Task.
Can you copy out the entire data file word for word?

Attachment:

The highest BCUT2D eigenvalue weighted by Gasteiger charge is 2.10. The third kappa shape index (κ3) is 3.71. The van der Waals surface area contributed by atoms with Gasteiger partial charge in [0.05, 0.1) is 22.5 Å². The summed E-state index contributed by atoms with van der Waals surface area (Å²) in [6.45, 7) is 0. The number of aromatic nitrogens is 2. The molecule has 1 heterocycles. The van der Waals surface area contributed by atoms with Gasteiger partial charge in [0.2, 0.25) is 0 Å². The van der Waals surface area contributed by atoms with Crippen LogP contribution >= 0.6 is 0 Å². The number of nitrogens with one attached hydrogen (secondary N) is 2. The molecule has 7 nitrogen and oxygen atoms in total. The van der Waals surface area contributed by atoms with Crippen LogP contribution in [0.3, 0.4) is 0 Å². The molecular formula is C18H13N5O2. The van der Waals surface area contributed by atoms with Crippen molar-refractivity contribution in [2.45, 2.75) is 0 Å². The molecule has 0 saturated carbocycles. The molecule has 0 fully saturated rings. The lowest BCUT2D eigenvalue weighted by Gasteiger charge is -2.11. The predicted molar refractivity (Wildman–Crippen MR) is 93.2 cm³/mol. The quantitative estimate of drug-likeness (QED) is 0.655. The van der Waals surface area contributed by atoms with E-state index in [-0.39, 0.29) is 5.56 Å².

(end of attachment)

The highest BCUT2D eigenvalue weighted by Gasteiger charge is 2.10. The third kappa shape index (κ3) is 3.71. The van der Waals surface area contributed by atoms with Gasteiger partial charge in [0.05, 0.1) is 22.5 Å². The summed E-state index contributed by atoms with van der Waals surface area (Å²) in [6.45, 7) is 0. The number of aromatic nitrogens is 2. The molecule has 1 heterocycles. The van der Waals surface area contributed by atoms with Gasteiger partial charge in [0.2, 0.25) is 0 Å². The van der Waals surface area contributed by atoms with Crippen LogP contribution >= 0.6 is 0 Å². The number of nitrogens with one attached hydrogen (secondary N) is 2. The molecule has 7 nitrogen and oxygen atoms in total. The van der Waals surface area contributed by atoms with Crippen LogP contribution in [0.3, 0.4) is 0 Å². The molecular formula is C18H13N5O2. The van der Waals surface area contributed by atoms with Crippen molar-refractivity contribution in [2.45, 2.75) is 0 Å². The molecule has 0 saturated carbocycles. The molecule has 0 fully saturated rings. The lowest BCUT2D eigenvalue weighted by Gasteiger charge is -2.11. The predicted molar refractivity (Wildman–Crippen MR) is 93.2 cm³/mol. The quantitative estimate of drug-likeness (QED) is 0.655. The van der Waals surface area contributed by atoms with E-state index in [-0.39, 0.29) is 5.56 Å².